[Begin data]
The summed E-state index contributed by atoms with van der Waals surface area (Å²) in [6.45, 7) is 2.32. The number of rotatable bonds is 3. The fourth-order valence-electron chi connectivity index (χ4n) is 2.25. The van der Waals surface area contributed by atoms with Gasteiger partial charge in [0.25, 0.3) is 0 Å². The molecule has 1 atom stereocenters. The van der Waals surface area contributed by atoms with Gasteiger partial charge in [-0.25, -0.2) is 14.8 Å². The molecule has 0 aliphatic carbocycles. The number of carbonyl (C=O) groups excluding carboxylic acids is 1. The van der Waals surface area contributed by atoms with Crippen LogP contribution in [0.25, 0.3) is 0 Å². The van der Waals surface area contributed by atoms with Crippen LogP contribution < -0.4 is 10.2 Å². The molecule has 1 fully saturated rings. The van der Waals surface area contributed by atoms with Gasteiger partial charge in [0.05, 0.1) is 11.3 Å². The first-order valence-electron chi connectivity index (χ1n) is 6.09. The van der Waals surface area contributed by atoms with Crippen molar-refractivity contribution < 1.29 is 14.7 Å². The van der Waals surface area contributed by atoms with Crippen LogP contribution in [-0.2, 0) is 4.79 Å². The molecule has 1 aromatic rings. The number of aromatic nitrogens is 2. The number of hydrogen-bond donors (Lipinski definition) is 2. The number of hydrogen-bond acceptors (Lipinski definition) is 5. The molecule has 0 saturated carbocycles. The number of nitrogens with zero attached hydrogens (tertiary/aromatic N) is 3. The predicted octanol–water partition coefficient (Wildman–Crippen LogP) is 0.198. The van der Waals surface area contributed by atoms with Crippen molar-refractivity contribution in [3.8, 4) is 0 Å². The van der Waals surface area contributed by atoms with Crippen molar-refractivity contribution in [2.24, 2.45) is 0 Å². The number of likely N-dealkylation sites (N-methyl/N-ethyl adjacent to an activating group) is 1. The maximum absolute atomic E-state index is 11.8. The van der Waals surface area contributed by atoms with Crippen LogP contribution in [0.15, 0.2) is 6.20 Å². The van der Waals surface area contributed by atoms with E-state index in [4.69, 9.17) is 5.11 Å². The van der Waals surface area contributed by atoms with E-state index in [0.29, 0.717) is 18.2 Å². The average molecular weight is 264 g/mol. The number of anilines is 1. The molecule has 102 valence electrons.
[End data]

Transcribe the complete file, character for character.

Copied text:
The summed E-state index contributed by atoms with van der Waals surface area (Å²) in [6.45, 7) is 2.32. The number of rotatable bonds is 3. The fourth-order valence-electron chi connectivity index (χ4n) is 2.25. The van der Waals surface area contributed by atoms with Gasteiger partial charge in [0.25, 0.3) is 0 Å². The molecule has 1 atom stereocenters. The van der Waals surface area contributed by atoms with Gasteiger partial charge in [-0.25, -0.2) is 14.8 Å². The molecule has 0 aliphatic carbocycles. The number of carbonyl (C=O) groups excluding carboxylic acids is 1. The van der Waals surface area contributed by atoms with Crippen LogP contribution in [0.25, 0.3) is 0 Å². The van der Waals surface area contributed by atoms with Crippen LogP contribution < -0.4 is 10.2 Å². The molecule has 1 fully saturated rings. The van der Waals surface area contributed by atoms with Gasteiger partial charge in [0.05, 0.1) is 11.3 Å². The first-order valence-electron chi connectivity index (χ1n) is 6.09. The van der Waals surface area contributed by atoms with Crippen molar-refractivity contribution < 1.29 is 14.7 Å². The van der Waals surface area contributed by atoms with Crippen LogP contribution in [-0.2, 0) is 4.79 Å². The molecule has 1 aromatic rings. The number of aromatic nitrogens is 2. The number of hydrogen-bond donors (Lipinski definition) is 2. The number of hydrogen-bond acceptors (Lipinski definition) is 5. The molecule has 0 saturated carbocycles. The number of nitrogens with zero attached hydrogens (tertiary/aromatic N) is 3. The predicted octanol–water partition coefficient (Wildman–Crippen LogP) is 0.198. The van der Waals surface area contributed by atoms with Crippen molar-refractivity contribution in [3.8, 4) is 0 Å². The van der Waals surface area contributed by atoms with Crippen molar-refractivity contribution in [2.24, 2.45) is 0 Å². The number of likely N-dealkylation sites (N-methyl/N-ethyl adjacent to an activating group) is 1. The maximum absolute atomic E-state index is 11.8. The van der Waals surface area contributed by atoms with Crippen LogP contribution in [0.15, 0.2) is 6.20 Å². The van der Waals surface area contributed by atoms with E-state index in [4.69, 9.17) is 5.11 Å². The van der Waals surface area contributed by atoms with E-state index in [0.29, 0.717) is 18.2 Å². The average molecular weight is 264 g/mol. The number of anilines is 1. The molecule has 102 valence electrons.